Student Profile: Morgan Overly
Our current Charleston School of Law students talk to you about their first-year experience in law school. Here’s Morgan Overly, a rising 2L from St. Simons Island, Georgia, sharing what the transition has done for her in and out of the classroom.
What has law school taught you about you in the first year?
Law school has taught me that I am stronger than I thought I was. You will face challenges in your 1L year. You don’t know how to study, you don’t know how to balance your life, and it really taught me how to manage my time, but also realize that I can do this if you put the time in.
What has your relationship been like with faculty your first year?
My first year, I was lucky to have professors that were there anytime I needed them. I would go into their offices and talk about what I was struggling with. I was quickly able to build relationships with my professors and to truly understand what they were teaching me.
Professor Janssen was one of the professors that I went to and talked about my schedule, and he helped me immensely just figure out what balance I wanted to have and how to focus my time on school, but also on having a great life outside of law school.
What did you learn coming out of your 1L year?
I did a lot of self-reflection. You have to change the way you study. In the beginning, I was studying like I was in college, which is very different. You’re teaching yourself how to learn a new language, kind of. I would tell new students to go to your professors whenever you need help.
Do you remember the day you got the call being accepted?
Yes. I was in Hawaii with my family and I remember we were in the car with my aunt and my boyfriend. I saw the Charleston area code pop up on my phone and at first I was like, who is calling me? I didn’t really believe the acceptance call thing at first. But, sure enough, it was Dean Bell and she was calling to tell me I was accepted. I was shaking and I didn’t know what to say. That was the best way to end our trip in Hawaii.
You mentioned to me that you were carjacked at one point. What did that experience teach you about how the legal process works?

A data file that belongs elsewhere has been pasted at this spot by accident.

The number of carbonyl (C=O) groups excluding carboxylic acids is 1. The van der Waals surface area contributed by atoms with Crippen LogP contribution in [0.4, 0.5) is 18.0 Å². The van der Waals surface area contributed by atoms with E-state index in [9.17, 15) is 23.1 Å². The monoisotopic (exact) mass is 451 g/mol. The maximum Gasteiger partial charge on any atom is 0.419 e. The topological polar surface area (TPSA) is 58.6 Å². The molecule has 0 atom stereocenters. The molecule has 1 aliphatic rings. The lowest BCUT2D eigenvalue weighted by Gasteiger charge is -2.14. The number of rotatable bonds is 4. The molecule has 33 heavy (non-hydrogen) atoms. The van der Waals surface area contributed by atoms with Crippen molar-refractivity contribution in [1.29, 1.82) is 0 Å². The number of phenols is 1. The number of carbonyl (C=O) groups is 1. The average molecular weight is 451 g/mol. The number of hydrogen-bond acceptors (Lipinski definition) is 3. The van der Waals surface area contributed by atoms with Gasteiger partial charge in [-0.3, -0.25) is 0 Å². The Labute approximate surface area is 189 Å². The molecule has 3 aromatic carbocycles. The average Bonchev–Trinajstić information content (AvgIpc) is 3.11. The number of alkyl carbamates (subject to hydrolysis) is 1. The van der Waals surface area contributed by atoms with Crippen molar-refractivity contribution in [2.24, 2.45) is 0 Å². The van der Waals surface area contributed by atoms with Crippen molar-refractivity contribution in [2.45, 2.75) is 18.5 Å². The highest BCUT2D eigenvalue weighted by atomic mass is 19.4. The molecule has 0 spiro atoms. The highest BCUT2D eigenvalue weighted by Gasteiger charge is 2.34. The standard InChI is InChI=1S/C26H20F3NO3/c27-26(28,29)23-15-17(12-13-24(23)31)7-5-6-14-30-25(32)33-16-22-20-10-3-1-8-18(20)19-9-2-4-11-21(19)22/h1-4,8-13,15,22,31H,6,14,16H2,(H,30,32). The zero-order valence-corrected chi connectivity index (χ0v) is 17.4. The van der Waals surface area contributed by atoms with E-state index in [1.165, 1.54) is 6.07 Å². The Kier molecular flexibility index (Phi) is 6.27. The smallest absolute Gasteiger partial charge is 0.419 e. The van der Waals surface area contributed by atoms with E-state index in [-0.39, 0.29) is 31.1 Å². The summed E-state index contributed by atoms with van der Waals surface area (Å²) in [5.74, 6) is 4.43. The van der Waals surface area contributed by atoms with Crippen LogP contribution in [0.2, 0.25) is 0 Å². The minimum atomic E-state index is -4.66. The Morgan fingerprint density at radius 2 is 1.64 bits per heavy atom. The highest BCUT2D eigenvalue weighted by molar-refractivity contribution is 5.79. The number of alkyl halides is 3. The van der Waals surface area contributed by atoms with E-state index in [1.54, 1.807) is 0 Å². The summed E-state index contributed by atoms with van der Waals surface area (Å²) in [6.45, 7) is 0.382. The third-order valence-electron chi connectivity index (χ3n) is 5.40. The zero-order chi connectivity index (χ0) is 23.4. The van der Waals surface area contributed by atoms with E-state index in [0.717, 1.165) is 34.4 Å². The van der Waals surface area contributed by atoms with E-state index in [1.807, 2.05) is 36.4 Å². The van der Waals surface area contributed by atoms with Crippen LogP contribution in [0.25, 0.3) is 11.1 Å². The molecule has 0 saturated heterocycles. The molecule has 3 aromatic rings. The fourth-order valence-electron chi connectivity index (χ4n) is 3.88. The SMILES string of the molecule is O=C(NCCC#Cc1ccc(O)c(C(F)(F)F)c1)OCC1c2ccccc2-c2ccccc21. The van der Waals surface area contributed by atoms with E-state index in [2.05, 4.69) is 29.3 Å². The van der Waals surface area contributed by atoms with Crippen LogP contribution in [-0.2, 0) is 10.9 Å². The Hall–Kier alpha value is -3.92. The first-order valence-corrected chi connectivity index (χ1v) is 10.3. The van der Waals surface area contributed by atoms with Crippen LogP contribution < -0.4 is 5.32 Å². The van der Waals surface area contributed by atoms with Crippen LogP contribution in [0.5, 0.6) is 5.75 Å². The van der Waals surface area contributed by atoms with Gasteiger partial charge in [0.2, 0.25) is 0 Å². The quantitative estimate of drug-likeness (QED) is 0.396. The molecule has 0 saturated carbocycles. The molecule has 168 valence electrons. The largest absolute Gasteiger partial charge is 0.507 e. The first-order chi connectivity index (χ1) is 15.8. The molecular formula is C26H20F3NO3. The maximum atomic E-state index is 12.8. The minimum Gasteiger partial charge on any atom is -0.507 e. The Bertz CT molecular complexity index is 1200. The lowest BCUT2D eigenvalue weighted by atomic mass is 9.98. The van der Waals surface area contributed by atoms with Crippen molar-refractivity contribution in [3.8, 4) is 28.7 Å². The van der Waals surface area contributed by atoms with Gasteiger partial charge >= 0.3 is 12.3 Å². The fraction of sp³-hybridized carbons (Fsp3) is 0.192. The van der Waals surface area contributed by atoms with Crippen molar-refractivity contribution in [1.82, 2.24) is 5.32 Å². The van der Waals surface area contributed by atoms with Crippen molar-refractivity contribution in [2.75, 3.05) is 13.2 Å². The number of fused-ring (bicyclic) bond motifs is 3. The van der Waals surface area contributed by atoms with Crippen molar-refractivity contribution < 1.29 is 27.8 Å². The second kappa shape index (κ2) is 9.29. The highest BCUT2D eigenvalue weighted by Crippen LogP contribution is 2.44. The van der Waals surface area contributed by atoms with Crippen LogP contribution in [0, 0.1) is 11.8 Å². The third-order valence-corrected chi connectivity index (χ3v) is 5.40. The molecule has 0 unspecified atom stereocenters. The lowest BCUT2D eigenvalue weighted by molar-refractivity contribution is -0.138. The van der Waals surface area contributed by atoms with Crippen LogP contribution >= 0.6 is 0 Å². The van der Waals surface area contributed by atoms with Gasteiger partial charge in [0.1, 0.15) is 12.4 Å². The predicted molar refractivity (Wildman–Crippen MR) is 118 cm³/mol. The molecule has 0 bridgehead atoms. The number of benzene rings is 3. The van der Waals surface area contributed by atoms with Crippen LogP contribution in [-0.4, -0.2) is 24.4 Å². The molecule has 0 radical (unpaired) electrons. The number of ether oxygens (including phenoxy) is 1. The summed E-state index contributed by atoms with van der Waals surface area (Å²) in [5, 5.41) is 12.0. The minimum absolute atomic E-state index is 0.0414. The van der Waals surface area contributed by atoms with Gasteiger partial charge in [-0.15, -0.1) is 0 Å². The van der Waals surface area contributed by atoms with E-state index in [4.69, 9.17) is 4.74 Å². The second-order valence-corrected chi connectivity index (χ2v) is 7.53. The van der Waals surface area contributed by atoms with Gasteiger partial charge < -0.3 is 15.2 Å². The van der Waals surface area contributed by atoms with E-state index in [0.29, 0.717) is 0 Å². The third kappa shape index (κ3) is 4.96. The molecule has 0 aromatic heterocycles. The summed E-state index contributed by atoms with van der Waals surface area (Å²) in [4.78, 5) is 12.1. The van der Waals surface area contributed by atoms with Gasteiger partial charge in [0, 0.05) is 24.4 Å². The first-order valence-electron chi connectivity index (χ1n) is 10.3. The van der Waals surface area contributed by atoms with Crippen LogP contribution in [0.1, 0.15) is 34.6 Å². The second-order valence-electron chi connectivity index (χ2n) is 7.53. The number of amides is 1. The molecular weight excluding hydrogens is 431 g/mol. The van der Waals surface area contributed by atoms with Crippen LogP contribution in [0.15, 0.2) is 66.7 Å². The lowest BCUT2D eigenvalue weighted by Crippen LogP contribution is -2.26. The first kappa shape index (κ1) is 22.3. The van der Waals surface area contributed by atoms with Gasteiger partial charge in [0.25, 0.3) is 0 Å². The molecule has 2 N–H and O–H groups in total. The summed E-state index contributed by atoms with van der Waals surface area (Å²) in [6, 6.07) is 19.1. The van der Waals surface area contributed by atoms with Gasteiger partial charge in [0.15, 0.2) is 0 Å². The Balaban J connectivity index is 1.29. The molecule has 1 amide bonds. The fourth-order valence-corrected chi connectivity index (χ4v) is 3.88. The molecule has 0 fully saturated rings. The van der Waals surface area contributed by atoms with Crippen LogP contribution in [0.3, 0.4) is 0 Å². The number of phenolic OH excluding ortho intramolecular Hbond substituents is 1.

I was interning in Washington, DC and we were carjacked. At that time, I didn’t understand what was going on. I didn’t know how the process would work … I went back to DC after I got a call from the US Attorney’s Office to come testify. I talked to the attorney, basically answered questions, what she was gonna ask me, told my side of the story and truly got to be a part of a court case.
The US attorney was great and basically walked me through every step. So, I had a taste of what I was kind of getting myself into; seeing all that and witnessing and being in a court case was, truly one of the coolest things out of a terrible situation that had happened to me.
But it was super cool to see the ins and outs of what happens in a court case and truly how problems get solved. She really taught me how to be empathetic towards clients and how to talk to people about serious situations and to help them kind of resolve what’s going on in their lives.
There are great law schools all around the country. Why did you pick Charleston School of Law?
I picked Charleston School of Law because I had heard from other students that the professors were great, a small classroom environment — and I loved that aspect. I came from a smaller school, and I really thrived. I also looked at what my life would look like outside of law school and being in Charleston. You have shopping, the beach, food, anything you can imagine. When you need a break, Charleston was the easiest pick to do that because we were in a thriving city, so you could relax, take a break, and enjoy myself as well as be a student.